26 South Quay is a Grade II listed building with an illustrious history. In the 17th century, the building was home to Sir George England, who steered Great Yarmouth through the Parliamentary and Royalist periods of the Civil War. He was chairman of the committee which welcomed Charles II to Yarmouth in September 1671, when he received his knighthood. In the early 18th century, in common with most of the South Quay merchant houses, No. 26 was stripped of its Tudor features and given its present Georgian façade. This is the appearance that Nelson would have known. Great Yarmouth was then a bustling port, a hive of commerce, and the fleet often assembled and returned there, as it did for the Battle for Copenhagen in 1801.
The building itself has been altered very little over the course of its history, with the exception of modern partitions being inserted. In 1998, after ten years of vacancy, Purcell Miller Tritton and Partners were commissioned to undertake a feasibility study and concluded that the building was suitable for conversion into a museum. Being situated in the historic South Quay conservation area and in close proximity to other museums, the Central Library and the Tolhouse Gaol, the building was to form an integral part of the Great Yarmouth Heritage Trail.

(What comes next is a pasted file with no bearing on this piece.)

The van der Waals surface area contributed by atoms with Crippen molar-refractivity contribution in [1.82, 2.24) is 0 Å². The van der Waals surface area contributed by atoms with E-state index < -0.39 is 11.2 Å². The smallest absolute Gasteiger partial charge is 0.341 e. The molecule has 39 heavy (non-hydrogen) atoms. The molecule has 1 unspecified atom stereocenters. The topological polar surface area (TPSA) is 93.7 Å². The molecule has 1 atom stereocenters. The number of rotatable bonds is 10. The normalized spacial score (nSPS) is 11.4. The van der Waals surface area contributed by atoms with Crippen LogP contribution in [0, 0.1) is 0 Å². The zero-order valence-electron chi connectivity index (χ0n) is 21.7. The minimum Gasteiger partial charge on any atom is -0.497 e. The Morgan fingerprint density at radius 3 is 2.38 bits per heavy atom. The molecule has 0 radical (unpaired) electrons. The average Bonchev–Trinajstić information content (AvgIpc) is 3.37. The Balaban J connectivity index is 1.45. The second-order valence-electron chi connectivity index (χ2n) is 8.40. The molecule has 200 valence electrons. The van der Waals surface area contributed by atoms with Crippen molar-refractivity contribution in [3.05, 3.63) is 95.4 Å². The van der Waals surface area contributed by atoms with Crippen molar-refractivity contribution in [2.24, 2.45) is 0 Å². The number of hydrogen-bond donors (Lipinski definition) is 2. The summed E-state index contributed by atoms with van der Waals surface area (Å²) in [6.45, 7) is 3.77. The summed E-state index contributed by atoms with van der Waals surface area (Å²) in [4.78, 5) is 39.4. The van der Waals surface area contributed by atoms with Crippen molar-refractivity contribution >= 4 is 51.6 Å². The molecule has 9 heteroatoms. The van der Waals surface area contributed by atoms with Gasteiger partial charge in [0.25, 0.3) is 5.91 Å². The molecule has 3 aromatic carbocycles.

The Ben Burgess Nelson Memorabilia collection, a registered charity, set up an appeal to raise funds to provide a museum relating to the life and time of Horatio Lord Nelson at 26 South Quay. HRH the Duke of Edinburgh was the foremost of the illustrious patrons of the appeal. In March 1999, the Great Yarmouth Preservation Trust purchased 26 South Quay to refurbish it for use under lease to the Norfolk Nelson Museum.
Funding was secured with seven partners: EEDA, SRB, GYBC, EH, Port Authority, GYPT and the Ben Burgess Trust.
The Nelson Museum was opened in 2002. Unfortunately, funding issues and falling visitor numbers forced the museum to close in October 2019. Options for future use are currently being explored.